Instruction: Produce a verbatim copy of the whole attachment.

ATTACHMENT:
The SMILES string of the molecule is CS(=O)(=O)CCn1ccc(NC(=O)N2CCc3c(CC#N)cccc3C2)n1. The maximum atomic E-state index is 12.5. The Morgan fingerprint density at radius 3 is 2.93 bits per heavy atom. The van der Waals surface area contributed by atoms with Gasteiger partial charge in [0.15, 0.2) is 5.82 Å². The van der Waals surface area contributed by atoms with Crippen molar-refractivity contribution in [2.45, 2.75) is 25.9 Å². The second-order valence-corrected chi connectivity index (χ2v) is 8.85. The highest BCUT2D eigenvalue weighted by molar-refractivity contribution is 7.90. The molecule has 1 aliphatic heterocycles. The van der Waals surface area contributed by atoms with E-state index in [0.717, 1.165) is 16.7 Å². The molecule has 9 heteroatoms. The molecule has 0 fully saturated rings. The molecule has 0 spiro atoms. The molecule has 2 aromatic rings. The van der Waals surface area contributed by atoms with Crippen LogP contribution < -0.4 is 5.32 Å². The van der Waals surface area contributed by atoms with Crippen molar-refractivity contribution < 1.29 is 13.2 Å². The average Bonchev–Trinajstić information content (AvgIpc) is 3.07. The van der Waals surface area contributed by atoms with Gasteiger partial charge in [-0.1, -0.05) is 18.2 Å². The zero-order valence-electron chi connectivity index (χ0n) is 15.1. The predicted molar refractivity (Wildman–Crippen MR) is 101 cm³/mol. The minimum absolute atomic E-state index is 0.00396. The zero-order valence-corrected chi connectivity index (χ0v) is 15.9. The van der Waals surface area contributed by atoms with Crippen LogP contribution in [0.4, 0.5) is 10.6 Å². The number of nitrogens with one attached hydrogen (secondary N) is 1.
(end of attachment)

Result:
The SMILES string of the molecule is CS(=O)(=O)CCn1ccc(NC(=O)N2CCc3c(CC#N)cccc3C2)n1. The maximum atomic E-state index is 12.5. The Morgan fingerprint density at radius 3 is 2.93 bits per heavy atom. The van der Waals surface area contributed by atoms with Gasteiger partial charge in [0.15, 0.2) is 5.82 Å². The van der Waals surface area contributed by atoms with Crippen molar-refractivity contribution in [2.45, 2.75) is 25.9 Å². The second-order valence-corrected chi connectivity index (χ2v) is 8.85. The highest BCUT2D eigenvalue weighted by molar-refractivity contribution is 7.90. The molecule has 1 aliphatic heterocycles. The van der Waals surface area contributed by atoms with E-state index in [0.717, 1.165) is 16.7 Å². The molecule has 9 heteroatoms. The molecule has 0 fully saturated rings. The molecule has 0 spiro atoms. The molecule has 2 aromatic rings. The van der Waals surface area contributed by atoms with Crippen LogP contribution < -0.4 is 5.32 Å². The van der Waals surface area contributed by atoms with Crippen molar-refractivity contribution < 1.29 is 13.2 Å². The average Bonchev–Trinajstić information content (AvgIpc) is 3.07. The van der Waals surface area contributed by atoms with Gasteiger partial charge in [-0.1, -0.05) is 18.2 Å². The zero-order valence-electron chi connectivity index (χ0n) is 15.1. The predicted molar refractivity (Wildman–Crippen MR) is 101 cm³/mol. The minimum absolute atomic E-state index is 0.00396. The zero-order valence-corrected chi connectivity index (χ0v) is 15.9. The van der Waals surface area contributed by atoms with Crippen LogP contribution in [0.4, 0.5) is 10.6 Å². The number of nitrogens with one attached hydrogen (secondary N) is 1.